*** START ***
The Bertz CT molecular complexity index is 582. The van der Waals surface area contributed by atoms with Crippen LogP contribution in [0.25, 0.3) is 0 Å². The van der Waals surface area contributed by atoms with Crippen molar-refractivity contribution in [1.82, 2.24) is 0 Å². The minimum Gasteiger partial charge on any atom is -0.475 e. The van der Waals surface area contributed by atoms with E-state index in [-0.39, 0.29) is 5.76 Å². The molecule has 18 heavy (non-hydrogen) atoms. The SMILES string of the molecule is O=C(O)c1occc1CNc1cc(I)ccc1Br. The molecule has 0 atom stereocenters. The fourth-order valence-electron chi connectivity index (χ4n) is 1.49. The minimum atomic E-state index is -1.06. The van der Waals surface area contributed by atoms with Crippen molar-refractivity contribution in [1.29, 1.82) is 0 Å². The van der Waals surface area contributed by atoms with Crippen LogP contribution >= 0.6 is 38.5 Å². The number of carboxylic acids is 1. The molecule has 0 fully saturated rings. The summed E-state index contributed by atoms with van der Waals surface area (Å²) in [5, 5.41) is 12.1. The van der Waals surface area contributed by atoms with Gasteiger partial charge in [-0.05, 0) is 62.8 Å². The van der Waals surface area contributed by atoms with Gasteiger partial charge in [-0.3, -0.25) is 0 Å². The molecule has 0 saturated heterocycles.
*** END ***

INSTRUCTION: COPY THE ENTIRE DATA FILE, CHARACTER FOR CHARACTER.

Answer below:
The Bertz CT molecular complexity index is 582. The van der Waals surface area contributed by atoms with Crippen LogP contribution in [0.25, 0.3) is 0 Å². The van der Waals surface area contributed by atoms with Crippen molar-refractivity contribution in [1.82, 2.24) is 0 Å². The minimum Gasteiger partial charge on any atom is -0.475 e. The van der Waals surface area contributed by atoms with E-state index in [-0.39, 0.29) is 5.76 Å². The molecule has 18 heavy (non-hydrogen) atoms. The SMILES string of the molecule is O=C(O)c1occc1CNc1cc(I)ccc1Br. The molecule has 0 atom stereocenters. The fourth-order valence-electron chi connectivity index (χ4n) is 1.49. The minimum atomic E-state index is -1.06. The van der Waals surface area contributed by atoms with Crippen molar-refractivity contribution in [1.29, 1.82) is 0 Å². The van der Waals surface area contributed by atoms with Crippen LogP contribution >= 0.6 is 38.5 Å². The number of carboxylic acids is 1. The molecule has 0 fully saturated rings. The summed E-state index contributed by atoms with van der Waals surface area (Å²) in [5, 5.41) is 12.1. The van der Waals surface area contributed by atoms with Gasteiger partial charge in [-0.05, 0) is 62.8 Å². The van der Waals surface area contributed by atoms with Gasteiger partial charge in [-0.3, -0.25) is 0 Å². The molecule has 0 saturated heterocycles.